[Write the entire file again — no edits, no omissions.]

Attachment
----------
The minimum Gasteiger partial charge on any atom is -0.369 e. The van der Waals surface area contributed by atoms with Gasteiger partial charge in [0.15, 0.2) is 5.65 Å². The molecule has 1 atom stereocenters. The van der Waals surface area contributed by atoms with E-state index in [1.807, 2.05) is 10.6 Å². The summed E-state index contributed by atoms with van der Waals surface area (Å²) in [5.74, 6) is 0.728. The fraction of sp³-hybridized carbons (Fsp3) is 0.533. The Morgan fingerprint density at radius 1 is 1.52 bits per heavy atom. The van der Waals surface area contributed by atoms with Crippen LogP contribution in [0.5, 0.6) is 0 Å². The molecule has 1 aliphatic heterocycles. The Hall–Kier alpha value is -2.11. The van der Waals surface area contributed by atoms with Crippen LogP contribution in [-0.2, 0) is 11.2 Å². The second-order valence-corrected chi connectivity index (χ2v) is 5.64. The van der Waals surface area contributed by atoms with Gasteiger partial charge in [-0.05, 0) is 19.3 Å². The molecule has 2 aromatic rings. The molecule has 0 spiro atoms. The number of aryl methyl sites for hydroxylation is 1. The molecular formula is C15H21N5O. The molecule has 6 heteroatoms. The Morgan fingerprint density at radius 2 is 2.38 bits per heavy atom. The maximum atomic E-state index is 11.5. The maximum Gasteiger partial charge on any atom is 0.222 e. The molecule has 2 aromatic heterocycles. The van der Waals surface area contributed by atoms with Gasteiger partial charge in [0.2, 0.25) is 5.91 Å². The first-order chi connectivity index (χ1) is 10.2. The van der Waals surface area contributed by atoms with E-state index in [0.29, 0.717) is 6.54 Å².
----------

The minimum Gasteiger partial charge on any atom is -0.369 e. The van der Waals surface area contributed by atoms with Gasteiger partial charge in [0.15, 0.2) is 5.65 Å². The molecule has 1 atom stereocenters. The van der Waals surface area contributed by atoms with E-state index in [1.807, 2.05) is 10.6 Å². The summed E-state index contributed by atoms with van der Waals surface area (Å²) in [5.74, 6) is 0.728. The fraction of sp³-hybridized carbons (Fsp3) is 0.533. The Morgan fingerprint density at radius 1 is 1.52 bits per heavy atom. The van der Waals surface area contributed by atoms with Crippen LogP contribution in [0.5, 0.6) is 0 Å². The molecule has 1 aliphatic heterocycles. The Hall–Kier alpha value is -2.11. The van der Waals surface area contributed by atoms with Crippen LogP contribution in [-0.2, 0) is 11.2 Å². The second-order valence-corrected chi connectivity index (χ2v) is 5.64. The van der Waals surface area contributed by atoms with Gasteiger partial charge in [-0.05, 0) is 19.3 Å². The molecule has 2 aromatic rings. The molecule has 0 spiro atoms. The number of aryl methyl sites for hydroxylation is 1. The molecular formula is C15H21N5O. The molecule has 6 heteroatoms. The Morgan fingerprint density at radius 2 is 2.38 bits per heavy atom. The maximum atomic E-state index is 11.5. The maximum Gasteiger partial charge on any atom is 0.222 e. The molecule has 2 aromatic heterocycles. The van der Waals surface area contributed by atoms with Gasteiger partial charge in [0.2, 0.25) is 5.91 Å². The first-order chi connectivity index (χ1) is 10.2. The van der Waals surface area contributed by atoms with E-state index in [0.29, 0.717) is 6.54 Å².